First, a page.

Where we lived in New York, a stone path led to
a meditation garden that we designed and
built over the course of two summers.
A stone Japanese lantern marked a turn
in the path that took us to a wooden bench
that overlooked the smaller of our two ponds.
The pond was home to tadpoles and bullfrogs,
spring peepers, two mated mallards that
visited us each year, muskrats, deer and
an occasional blue heron, magnificent
dragonflies and a wide, colorful and
musical collection of birds and insects.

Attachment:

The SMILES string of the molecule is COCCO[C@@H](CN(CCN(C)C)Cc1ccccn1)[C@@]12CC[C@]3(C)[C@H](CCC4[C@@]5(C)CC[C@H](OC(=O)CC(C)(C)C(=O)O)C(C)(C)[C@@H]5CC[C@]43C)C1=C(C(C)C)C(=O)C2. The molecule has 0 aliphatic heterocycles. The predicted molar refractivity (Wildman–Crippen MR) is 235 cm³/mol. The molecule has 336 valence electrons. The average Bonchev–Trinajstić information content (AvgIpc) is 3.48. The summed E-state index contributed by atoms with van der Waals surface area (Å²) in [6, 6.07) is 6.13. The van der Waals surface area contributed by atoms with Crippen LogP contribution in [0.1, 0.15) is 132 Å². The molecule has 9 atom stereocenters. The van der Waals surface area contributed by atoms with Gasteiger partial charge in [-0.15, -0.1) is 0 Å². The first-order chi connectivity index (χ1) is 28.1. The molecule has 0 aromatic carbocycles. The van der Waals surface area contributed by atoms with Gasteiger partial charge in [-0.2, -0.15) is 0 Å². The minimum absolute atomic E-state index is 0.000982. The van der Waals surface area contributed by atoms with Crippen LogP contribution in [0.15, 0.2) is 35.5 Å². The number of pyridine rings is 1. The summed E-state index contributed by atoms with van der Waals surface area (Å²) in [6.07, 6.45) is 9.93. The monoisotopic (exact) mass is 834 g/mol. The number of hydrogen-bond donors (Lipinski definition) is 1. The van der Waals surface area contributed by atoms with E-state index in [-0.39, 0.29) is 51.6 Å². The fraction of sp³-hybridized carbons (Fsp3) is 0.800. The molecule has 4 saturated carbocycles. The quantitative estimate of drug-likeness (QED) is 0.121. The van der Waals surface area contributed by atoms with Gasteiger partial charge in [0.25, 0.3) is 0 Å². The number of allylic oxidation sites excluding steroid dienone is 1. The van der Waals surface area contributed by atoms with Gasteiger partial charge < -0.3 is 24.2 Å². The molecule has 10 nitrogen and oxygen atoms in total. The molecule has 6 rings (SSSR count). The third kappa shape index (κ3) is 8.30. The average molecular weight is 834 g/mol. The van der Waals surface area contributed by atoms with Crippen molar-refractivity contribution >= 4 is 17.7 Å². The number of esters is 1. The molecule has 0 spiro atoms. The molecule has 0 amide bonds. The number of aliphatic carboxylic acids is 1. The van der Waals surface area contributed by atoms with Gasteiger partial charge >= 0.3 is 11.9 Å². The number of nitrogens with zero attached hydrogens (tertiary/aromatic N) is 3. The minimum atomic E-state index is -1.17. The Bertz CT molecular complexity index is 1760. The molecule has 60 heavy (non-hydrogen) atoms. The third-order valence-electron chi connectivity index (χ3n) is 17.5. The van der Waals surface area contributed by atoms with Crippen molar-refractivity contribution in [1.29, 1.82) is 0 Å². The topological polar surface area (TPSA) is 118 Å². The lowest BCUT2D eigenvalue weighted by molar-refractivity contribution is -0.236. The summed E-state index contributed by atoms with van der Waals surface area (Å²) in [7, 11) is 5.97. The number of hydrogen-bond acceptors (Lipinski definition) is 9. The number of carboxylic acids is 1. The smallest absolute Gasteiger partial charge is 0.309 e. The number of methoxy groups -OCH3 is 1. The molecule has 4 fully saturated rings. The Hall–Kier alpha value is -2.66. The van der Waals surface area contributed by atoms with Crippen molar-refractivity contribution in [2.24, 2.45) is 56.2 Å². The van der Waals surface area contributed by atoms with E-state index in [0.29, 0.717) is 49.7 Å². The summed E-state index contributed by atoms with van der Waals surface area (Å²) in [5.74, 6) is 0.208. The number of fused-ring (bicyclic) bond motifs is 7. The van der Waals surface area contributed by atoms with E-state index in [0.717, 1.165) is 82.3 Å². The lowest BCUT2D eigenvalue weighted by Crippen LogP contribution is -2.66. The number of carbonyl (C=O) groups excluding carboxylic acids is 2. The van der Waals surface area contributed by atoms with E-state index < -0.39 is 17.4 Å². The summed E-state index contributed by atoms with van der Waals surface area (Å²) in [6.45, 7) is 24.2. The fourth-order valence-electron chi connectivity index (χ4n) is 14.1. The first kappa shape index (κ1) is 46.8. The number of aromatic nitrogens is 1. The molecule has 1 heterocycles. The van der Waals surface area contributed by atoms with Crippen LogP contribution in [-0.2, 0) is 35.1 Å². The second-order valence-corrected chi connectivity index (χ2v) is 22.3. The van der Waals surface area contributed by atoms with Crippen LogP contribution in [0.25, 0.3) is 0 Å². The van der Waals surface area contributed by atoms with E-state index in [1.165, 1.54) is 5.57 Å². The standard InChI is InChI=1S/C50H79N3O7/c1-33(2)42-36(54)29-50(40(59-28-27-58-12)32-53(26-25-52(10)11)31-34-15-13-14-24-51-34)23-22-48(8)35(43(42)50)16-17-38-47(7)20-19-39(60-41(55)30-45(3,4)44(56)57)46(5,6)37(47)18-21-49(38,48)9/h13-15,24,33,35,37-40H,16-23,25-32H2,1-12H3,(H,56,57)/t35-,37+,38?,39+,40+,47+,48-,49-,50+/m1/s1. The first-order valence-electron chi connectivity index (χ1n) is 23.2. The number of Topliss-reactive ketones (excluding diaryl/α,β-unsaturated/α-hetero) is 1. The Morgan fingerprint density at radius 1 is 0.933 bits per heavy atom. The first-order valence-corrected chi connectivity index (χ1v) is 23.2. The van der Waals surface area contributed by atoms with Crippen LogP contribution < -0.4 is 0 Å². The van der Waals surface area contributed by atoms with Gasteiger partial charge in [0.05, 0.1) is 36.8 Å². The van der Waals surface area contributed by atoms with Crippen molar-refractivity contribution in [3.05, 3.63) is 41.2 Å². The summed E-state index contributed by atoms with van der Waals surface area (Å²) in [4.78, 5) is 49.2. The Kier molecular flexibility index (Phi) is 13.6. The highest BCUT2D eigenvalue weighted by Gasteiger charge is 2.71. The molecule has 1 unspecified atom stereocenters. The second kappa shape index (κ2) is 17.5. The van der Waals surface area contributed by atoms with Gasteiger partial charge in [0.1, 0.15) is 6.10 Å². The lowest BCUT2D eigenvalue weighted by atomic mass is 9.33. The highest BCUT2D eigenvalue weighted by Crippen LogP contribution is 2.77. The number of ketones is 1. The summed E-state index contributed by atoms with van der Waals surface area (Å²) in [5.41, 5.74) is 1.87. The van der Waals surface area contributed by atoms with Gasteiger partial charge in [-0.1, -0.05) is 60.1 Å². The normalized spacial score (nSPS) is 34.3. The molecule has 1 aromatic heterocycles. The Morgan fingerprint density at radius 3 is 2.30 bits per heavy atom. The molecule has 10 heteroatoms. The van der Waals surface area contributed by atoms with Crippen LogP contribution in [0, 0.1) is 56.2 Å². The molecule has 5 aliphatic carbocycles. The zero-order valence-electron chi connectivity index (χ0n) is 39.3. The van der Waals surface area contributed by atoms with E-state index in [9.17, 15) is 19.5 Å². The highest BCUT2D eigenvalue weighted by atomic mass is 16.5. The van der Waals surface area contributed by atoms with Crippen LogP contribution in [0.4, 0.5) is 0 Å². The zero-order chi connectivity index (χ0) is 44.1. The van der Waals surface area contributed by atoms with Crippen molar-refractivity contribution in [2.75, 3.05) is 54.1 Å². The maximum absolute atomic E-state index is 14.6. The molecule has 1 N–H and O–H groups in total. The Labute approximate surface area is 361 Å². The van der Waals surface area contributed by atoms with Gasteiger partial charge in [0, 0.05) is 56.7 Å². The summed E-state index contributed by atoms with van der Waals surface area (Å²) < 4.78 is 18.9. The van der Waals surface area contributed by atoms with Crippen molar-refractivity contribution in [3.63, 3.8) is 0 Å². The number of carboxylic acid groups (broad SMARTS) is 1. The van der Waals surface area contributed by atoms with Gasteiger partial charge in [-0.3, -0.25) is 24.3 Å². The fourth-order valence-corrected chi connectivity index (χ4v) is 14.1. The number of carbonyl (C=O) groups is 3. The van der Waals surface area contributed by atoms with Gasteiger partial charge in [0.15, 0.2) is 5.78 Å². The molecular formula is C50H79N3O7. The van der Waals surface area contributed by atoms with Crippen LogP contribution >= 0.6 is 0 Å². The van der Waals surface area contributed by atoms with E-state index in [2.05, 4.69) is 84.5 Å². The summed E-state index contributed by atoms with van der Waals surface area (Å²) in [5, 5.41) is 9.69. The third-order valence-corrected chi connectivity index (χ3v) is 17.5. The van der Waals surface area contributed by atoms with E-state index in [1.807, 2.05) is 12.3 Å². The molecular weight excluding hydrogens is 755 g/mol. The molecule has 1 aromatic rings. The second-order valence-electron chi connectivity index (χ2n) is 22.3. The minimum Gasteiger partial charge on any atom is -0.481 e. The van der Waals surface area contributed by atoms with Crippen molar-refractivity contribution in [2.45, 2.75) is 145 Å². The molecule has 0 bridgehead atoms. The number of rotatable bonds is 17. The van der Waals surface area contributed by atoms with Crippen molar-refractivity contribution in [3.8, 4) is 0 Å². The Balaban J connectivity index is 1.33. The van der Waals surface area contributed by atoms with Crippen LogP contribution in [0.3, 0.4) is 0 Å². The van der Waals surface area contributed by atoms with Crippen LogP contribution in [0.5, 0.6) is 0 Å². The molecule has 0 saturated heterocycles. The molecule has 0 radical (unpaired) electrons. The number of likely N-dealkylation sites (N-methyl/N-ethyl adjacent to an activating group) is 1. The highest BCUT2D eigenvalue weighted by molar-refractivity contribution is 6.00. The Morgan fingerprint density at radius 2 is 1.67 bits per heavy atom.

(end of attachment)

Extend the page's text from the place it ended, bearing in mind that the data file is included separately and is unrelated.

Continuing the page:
That garden was a place of perfect peace
where I went to pause and to free my mind
of wasteful and exhausting commotion.
It is the place where my daughter was married,
where Barbara’s mother daily came and
near where our well-loved dog’s ashes were spread.
So, when we moved to Gloucester, we took with us
the lantern and the bench and the sacredness
of that space and put them in a new quiet place
that looks over the gardens, down the hill
to the salt marsh and the tidal river;
where I listen to the hidden ocean
and the bell buoy off the Annisquam Light
and watch the gulls, egrets and herons over
the marsh and feel peace wash over me again.